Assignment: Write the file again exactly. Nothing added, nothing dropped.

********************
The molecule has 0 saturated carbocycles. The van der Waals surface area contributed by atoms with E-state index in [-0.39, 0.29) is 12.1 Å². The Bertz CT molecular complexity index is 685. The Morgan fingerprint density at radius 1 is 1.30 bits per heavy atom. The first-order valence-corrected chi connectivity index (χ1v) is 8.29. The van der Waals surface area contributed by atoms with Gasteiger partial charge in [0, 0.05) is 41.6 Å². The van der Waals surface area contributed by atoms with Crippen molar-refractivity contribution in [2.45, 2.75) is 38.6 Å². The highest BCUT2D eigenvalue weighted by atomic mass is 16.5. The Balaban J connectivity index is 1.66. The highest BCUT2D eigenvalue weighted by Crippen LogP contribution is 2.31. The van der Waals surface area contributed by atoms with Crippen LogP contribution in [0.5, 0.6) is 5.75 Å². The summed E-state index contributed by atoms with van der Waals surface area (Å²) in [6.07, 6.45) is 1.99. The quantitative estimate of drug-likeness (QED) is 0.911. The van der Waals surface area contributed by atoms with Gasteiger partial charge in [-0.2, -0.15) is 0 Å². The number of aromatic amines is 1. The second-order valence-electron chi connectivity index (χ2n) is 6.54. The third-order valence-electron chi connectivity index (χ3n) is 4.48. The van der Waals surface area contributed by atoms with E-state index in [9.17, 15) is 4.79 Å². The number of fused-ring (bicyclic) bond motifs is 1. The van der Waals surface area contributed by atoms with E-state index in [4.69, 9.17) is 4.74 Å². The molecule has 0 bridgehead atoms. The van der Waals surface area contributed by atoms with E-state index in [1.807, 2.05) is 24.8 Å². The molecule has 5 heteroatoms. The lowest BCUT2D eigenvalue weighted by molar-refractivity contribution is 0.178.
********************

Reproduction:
The molecule has 0 saturated carbocycles. The van der Waals surface area contributed by atoms with E-state index in [-0.39, 0.29) is 12.1 Å². The Bertz CT molecular complexity index is 685. The Morgan fingerprint density at radius 1 is 1.30 bits per heavy atom. The first-order valence-corrected chi connectivity index (χ1v) is 8.29. The van der Waals surface area contributed by atoms with Gasteiger partial charge in [0, 0.05) is 41.6 Å². The van der Waals surface area contributed by atoms with Crippen molar-refractivity contribution in [2.45, 2.75) is 38.6 Å². The highest BCUT2D eigenvalue weighted by atomic mass is 16.5. The Balaban J connectivity index is 1.66. The highest BCUT2D eigenvalue weighted by Crippen LogP contribution is 2.31. The van der Waals surface area contributed by atoms with Crippen LogP contribution in [0.5, 0.6) is 5.75 Å². The summed E-state index contributed by atoms with van der Waals surface area (Å²) in [6.07, 6.45) is 1.99. The quantitative estimate of drug-likeness (QED) is 0.911. The van der Waals surface area contributed by atoms with Gasteiger partial charge in [-0.2, -0.15) is 0 Å². The number of aromatic amines is 1. The second-order valence-electron chi connectivity index (χ2n) is 6.54. The third-order valence-electron chi connectivity index (χ3n) is 4.48. The van der Waals surface area contributed by atoms with E-state index in [9.17, 15) is 4.79 Å². The number of fused-ring (bicyclic) bond motifs is 1. The van der Waals surface area contributed by atoms with E-state index in [4.69, 9.17) is 4.74 Å². The molecule has 0 bridgehead atoms. The van der Waals surface area contributed by atoms with E-state index in [1.807, 2.05) is 24.8 Å². The molecule has 5 heteroatoms. The lowest BCUT2D eigenvalue weighted by molar-refractivity contribution is 0.178.